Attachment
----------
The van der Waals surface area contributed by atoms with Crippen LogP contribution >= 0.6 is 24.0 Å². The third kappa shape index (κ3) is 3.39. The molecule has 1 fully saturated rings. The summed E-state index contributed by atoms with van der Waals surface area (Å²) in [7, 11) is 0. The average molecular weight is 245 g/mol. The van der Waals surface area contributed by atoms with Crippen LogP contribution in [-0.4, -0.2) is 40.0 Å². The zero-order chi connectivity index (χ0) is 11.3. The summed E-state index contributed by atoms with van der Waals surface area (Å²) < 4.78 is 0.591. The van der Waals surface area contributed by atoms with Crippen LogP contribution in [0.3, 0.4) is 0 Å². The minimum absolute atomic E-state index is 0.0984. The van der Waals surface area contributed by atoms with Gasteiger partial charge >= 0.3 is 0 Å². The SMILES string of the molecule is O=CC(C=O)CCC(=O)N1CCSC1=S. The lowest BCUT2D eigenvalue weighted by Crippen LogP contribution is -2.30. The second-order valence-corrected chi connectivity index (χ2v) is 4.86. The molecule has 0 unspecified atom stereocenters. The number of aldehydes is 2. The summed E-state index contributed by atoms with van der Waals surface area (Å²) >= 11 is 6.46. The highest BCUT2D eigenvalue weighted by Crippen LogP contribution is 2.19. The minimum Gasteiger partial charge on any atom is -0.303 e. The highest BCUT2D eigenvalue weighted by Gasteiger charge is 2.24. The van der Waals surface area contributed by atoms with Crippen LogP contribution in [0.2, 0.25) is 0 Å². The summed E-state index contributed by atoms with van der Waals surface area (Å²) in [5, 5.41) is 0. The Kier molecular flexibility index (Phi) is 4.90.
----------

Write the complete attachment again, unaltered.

The van der Waals surface area contributed by atoms with Crippen LogP contribution >= 0.6 is 24.0 Å². The third kappa shape index (κ3) is 3.39. The molecule has 1 fully saturated rings. The summed E-state index contributed by atoms with van der Waals surface area (Å²) in [7, 11) is 0. The average molecular weight is 245 g/mol. The van der Waals surface area contributed by atoms with Crippen LogP contribution in [-0.4, -0.2) is 40.0 Å². The zero-order chi connectivity index (χ0) is 11.3. The summed E-state index contributed by atoms with van der Waals surface area (Å²) < 4.78 is 0.591. The van der Waals surface area contributed by atoms with Crippen LogP contribution in [0.3, 0.4) is 0 Å². The minimum absolute atomic E-state index is 0.0984. The van der Waals surface area contributed by atoms with Gasteiger partial charge >= 0.3 is 0 Å². The SMILES string of the molecule is O=CC(C=O)CCC(=O)N1CCSC1=S. The lowest BCUT2D eigenvalue weighted by Crippen LogP contribution is -2.30. The second-order valence-corrected chi connectivity index (χ2v) is 4.86. The molecule has 0 unspecified atom stereocenters. The number of aldehydes is 2. The summed E-state index contributed by atoms with van der Waals surface area (Å²) >= 11 is 6.46. The highest BCUT2D eigenvalue weighted by Crippen LogP contribution is 2.19. The minimum Gasteiger partial charge on any atom is -0.303 e. The highest BCUT2D eigenvalue weighted by Gasteiger charge is 2.24. The van der Waals surface area contributed by atoms with Crippen LogP contribution in [0.2, 0.25) is 0 Å². The summed E-state index contributed by atoms with van der Waals surface area (Å²) in [5, 5.41) is 0. The Kier molecular flexibility index (Phi) is 4.90.